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Quantum boffins and bread-heads form new VC fund

Place your very, very, long range bets here

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Most pundits put prime-time commercial-grade quantum computing at some distance in the future, with only a few notable exceptions. While D-Wave is selling computers it says use a process known as quantum annealing, and there exists a handful of companies selling kit for quantum key distribution, we're not even scratching the surface.

That's not deterred a bunch of investors who operate under the fund handle "QWave" from finding a slew of PhDs to help them place their bets and announcing its first round of funding offers.

QWave is not exclusively devoted to the quantum world. Qwave's announcement gives its interests as developing technologies “based on material sciences and physics”, including “quantum information processing, meta-materials and nano-photonics”.

Recipients sharing $US7 million of funding include:

  • Photonic meta-material specialist Nano-Meta, whose technology fits into the quantum optics, sensing and biomedical markets; and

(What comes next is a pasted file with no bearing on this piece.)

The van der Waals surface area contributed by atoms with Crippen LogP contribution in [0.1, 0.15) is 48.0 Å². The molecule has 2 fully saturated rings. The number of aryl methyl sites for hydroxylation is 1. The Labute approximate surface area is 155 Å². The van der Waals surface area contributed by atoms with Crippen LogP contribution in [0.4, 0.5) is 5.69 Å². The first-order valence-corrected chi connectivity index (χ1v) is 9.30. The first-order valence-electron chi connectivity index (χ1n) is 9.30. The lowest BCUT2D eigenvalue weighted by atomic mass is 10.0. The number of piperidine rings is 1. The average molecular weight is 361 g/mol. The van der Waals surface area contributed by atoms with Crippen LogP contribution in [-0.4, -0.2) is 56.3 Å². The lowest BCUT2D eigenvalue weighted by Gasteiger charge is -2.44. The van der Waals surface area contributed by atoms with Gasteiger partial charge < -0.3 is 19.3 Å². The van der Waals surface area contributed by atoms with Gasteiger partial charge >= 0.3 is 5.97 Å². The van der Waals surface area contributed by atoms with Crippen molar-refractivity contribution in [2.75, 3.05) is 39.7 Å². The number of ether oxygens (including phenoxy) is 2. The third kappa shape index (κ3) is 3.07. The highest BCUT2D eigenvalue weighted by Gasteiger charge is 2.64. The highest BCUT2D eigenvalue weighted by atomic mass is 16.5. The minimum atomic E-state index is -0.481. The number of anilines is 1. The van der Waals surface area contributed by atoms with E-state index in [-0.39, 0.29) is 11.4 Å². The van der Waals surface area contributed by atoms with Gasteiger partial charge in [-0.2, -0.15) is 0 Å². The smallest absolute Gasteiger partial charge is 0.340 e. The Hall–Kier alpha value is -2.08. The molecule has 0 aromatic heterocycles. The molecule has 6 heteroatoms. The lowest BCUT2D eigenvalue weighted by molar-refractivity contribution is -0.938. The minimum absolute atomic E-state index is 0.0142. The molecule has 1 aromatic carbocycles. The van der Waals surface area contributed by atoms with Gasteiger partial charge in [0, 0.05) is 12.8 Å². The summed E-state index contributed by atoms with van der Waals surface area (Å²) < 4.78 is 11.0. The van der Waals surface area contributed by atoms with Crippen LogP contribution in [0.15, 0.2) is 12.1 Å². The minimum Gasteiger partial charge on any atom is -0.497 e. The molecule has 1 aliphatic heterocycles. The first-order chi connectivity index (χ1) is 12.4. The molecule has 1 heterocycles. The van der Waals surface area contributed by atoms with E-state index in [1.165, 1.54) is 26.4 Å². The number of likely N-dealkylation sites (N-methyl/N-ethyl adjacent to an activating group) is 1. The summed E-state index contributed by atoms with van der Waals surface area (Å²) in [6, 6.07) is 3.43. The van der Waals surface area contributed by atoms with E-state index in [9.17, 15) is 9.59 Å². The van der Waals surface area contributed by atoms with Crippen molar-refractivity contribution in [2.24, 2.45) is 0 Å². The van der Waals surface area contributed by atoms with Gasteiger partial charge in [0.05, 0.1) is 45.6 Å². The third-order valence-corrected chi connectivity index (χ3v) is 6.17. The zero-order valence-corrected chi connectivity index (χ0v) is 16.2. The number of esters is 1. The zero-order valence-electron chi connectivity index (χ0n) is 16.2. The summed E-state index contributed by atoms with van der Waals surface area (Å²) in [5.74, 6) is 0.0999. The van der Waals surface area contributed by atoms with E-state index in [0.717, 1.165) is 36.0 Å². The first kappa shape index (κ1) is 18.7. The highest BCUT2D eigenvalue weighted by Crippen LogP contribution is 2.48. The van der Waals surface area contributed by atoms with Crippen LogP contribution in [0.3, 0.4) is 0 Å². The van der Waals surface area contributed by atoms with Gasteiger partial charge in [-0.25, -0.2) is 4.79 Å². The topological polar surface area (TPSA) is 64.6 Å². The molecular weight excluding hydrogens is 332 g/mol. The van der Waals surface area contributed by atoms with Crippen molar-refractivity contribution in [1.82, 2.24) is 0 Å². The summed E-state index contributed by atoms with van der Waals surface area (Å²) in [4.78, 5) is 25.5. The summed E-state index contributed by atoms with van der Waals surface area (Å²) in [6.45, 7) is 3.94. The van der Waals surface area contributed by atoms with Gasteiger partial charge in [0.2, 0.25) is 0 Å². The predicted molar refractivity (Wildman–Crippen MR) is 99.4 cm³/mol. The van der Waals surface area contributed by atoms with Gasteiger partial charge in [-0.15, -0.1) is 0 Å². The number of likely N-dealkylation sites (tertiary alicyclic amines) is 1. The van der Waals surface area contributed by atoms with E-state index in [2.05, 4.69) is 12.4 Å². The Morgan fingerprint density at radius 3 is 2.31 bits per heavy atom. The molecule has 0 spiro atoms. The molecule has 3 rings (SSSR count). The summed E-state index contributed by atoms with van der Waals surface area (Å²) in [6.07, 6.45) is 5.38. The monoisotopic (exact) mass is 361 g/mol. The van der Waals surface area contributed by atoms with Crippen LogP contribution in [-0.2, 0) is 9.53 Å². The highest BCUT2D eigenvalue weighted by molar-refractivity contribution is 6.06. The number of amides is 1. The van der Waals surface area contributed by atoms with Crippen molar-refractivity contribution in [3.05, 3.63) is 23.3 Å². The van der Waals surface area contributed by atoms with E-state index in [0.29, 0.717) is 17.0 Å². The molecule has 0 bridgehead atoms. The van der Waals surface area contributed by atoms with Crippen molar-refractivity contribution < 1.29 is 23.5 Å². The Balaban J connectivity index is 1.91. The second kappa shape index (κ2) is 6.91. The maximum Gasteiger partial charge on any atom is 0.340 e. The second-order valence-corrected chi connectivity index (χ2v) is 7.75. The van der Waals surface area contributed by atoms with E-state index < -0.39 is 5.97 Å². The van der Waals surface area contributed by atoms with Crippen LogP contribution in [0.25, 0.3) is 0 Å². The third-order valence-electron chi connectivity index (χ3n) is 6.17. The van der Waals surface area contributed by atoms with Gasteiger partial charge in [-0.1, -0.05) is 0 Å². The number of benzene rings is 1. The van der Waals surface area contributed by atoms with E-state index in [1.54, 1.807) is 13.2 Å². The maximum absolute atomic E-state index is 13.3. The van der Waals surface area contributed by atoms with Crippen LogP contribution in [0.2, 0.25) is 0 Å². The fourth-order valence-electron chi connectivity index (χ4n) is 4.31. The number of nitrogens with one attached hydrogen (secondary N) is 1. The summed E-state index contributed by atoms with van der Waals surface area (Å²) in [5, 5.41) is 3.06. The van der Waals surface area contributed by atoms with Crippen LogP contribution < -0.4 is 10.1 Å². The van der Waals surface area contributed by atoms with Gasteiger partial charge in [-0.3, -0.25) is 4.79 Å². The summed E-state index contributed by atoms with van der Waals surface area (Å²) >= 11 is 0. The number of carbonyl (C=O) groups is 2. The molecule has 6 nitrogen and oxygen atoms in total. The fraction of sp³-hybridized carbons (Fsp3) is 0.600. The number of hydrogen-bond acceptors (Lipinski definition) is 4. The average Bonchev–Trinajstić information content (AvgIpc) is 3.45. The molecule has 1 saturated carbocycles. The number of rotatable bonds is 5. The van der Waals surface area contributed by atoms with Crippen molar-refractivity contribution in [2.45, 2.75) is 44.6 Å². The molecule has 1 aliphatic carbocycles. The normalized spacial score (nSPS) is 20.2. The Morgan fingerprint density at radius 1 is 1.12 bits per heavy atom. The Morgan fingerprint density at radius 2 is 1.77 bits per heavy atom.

• Clifton, an Estonian outfit with an epitaxy process for manufacturing high-voltage GaAs devices;
  • Centice, whose technology focuses on chemical sensing for detecting drugs and explosives.

QWave says the patches it's working are ill-served by venture capital. That probably makes physics and materials sciences attractive from a few angles: they won't have the instant overvaluation that comes with Silicon Valley cool-factor, and rather than climbing over other VCs' bodies for anything worthwhile, QWave gets to at least start by cherry-picking the market.

The fund's scientific advisory board includes “professors and scientists from Harvard, Purdue and quantum centres around the world, including Canada, Russia and Singapore”, QWave says. ®

New hybrid storage solutions

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